Department of Homeland Security and Department of State: Documents Required for Travelers Departing From or Arriving in the United States at Air Ports-of-Entry From Within the Western Hemisphere, GAO-07-250R, December 6, 2006
Subject: Department of Homeland Security
and Department of State: Documents Required for Travelers Departing From or
Arriving in the
Pursuant to section
801(a)(2)(A) of title 5, United States Code, this is our report on a major rule
promulgated by the Department of Homeland Security (DHS) and Department of
State (DOS), entitled “Documents
Required for Travelers Departing From or Arriving in the United States at Air
Ports-of-Entry From Within the Western Hemisphere” (RINs: 1651-AA66;
1400-AC10). We received the rule on
The final rule contains the first phase of a joint DHS and
DOS plan known as the Western Hemisphere Travel Initiative, to implement new
documentation requirements for certain
Enclosed is our assessment of DHS’s and DOS’s compliance with the procedural steps required by section 801(a)(1)(B)(i) through (iv) of title 5 with respect to the rule. Our review indicates that the agencies complied with the applicable requirements.
If you have any questions about this report, please contact James W. Vickers, Assistant General Counsel, at (202) 512-8210. The official responsible for GAO evaluation work relating to the subject matter of the rule is Norman Rabkin, Managing Director, Homeland Security and Justice. Mr. Rabkin can be reached at (202) 512-8777.
Kathleen E. Wannisky
Managing Associate General Counsel
ANALYSIS UNDER 5 U.S.C. sect. 801(a)(1)(B)(i)-(iv) OF
A MAJOR RULE
ISSUED BY THE
DEPARTMENT OF HOMELAND SECURITY AND
DEPARTMENT OF STATE
"DOCUMENTS REQUIRED FOR TRAVELERS DEPARTING FROM OR
ARRIVING IN THE UNITED STATES AT AIR PORTS-OF-ENTRY
FROM WITHIN THE WESTERN HEMISPHERE"
(RINS: 1651-AA66; 1400-AC10)
(i) Cost-benefit analysis
It is estimated that the final rule will require 4 million passports to be issued in the first year of the rule’s effectiveness at a direct cost to traveling individuals of $649 million.
(ii) Agency actions relevant to the Regulatory Flexibility Act, 5 U.S.C. sections 603-605, 607, and 609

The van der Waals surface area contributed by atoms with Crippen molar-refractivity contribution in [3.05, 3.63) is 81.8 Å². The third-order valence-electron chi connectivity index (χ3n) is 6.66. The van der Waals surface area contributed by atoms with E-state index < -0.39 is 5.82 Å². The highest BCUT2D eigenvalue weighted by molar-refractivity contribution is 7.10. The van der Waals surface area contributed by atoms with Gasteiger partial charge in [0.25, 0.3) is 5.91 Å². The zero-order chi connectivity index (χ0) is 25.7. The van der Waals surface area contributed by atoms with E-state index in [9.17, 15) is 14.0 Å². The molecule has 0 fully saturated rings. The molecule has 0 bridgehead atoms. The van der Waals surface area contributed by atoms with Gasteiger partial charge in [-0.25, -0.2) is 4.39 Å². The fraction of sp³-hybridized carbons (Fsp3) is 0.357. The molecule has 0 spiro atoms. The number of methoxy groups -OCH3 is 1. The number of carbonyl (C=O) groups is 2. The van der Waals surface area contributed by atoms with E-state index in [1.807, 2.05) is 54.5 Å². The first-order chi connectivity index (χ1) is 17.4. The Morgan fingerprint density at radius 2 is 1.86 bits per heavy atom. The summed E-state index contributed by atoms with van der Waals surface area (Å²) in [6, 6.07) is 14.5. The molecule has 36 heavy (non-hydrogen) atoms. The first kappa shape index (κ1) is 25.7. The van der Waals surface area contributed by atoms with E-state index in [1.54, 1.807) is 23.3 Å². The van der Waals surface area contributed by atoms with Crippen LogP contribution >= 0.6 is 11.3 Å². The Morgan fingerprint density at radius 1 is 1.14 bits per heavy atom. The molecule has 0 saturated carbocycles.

The agencies have certified that the final rule will not have a significant economic impact on a substantial number of small entities.
(iii) Agency actions relevant to sections 202-205 of the Unfunded Mandates Reform Act of 1995, 2 U.S.C. sections 1532-1535
Since the final rule will impose a private sector mandate, as defined in title II, of more than $100 million in any one year, the agencies have prepared the required statement as part of the rule’s regulatory impact analysis.
(iv) Other relevant information or requirements under acts and executive orders
Administrative Procedure Act, 5 U.S.C. sections 551 et seq.
The final rule was issued using the notice and comment
procedures found at 5 U.S.C. 553. On
Paperwork Reduction Act, 44 U.S.C. sections 3501-3520
The final rule does not contain a new information collection subject to review by the Office of Management and Budget (OMB) under the Paperwork Reduction Act, but it does alter the annual burden for an already approved collection. DOS has submitted the required information to OMB for its review and approval.
Statutory authorization for the rule
The final rule is promulgated under the authority found at
section 7209 of the Intelligence Reform and Terrorism Prevention Act of 2004
(Pub. L. 108-458,
Executive Order No. 12866
The final rule was reviewed by OMB and found to be an “economically significant” regulatory action under the order.
Executive Order No. 13132 (Federalism)
The final rule does not have sufficient federalism implications to warrant the preparation of a federalism impact statement.